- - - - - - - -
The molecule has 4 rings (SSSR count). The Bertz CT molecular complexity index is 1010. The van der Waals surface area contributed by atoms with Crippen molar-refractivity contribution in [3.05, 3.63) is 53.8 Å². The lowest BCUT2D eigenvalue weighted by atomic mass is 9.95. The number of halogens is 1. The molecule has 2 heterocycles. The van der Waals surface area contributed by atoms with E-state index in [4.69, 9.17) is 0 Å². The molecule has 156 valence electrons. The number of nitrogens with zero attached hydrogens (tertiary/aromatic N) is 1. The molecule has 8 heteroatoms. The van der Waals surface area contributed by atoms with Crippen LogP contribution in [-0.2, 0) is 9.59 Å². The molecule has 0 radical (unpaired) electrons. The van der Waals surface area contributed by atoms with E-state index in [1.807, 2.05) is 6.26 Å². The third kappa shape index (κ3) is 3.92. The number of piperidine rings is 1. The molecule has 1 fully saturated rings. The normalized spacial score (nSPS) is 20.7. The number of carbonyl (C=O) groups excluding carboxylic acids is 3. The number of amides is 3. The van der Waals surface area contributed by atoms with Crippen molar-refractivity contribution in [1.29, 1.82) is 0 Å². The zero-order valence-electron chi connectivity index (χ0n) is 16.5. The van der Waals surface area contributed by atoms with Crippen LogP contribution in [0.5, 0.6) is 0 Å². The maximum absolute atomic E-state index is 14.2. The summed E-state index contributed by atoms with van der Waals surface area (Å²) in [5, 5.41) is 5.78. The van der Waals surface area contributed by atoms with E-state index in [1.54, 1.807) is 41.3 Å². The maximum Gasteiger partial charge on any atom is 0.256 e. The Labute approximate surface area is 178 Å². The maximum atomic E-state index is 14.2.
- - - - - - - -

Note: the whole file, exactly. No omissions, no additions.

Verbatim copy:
The molecule has 4 rings (SSSR count). The Bertz CT molecular complexity index is 1010. The van der Waals surface area contributed by atoms with Crippen molar-refractivity contribution in [3.05, 3.63) is 53.8 Å². The lowest BCUT2D eigenvalue weighted by atomic mass is 9.95. The number of halogens is 1. The molecule has 2 heterocycles. The van der Waals surface area contributed by atoms with E-state index in [4.69, 9.17) is 0 Å². The molecule has 156 valence electrons. The number of nitrogens with zero attached hydrogens (tertiary/aromatic N) is 1. The molecule has 8 heteroatoms. The van der Waals surface area contributed by atoms with Crippen LogP contribution in [-0.2, 0) is 9.59 Å². The molecule has 0 radical (unpaired) electrons. The van der Waals surface area contributed by atoms with E-state index in [1.807, 2.05) is 6.26 Å². The third kappa shape index (κ3) is 3.92. The number of piperidine rings is 1. The molecule has 1 fully saturated rings. The normalized spacial score (nSPS) is 20.7. The number of carbonyl (C=O) groups excluding carboxylic acids is 3. The number of amides is 3. The van der Waals surface area contributed by atoms with Crippen molar-refractivity contribution in [1.29, 1.82) is 0 Å². The zero-order valence-electron chi connectivity index (χ0n) is 16.5. The van der Waals surface area contributed by atoms with Crippen LogP contribution in [0.5, 0.6) is 0 Å². The maximum absolute atomic E-state index is 14.2. The summed E-state index contributed by atoms with van der Waals surface area (Å²) in [5, 5.41) is 5.78. The van der Waals surface area contributed by atoms with E-state index in [1.54, 1.807) is 41.3 Å². The maximum Gasteiger partial charge on any atom is 0.256 e. The Labute approximate surface area is 178 Å². The maximum atomic E-state index is 14.2.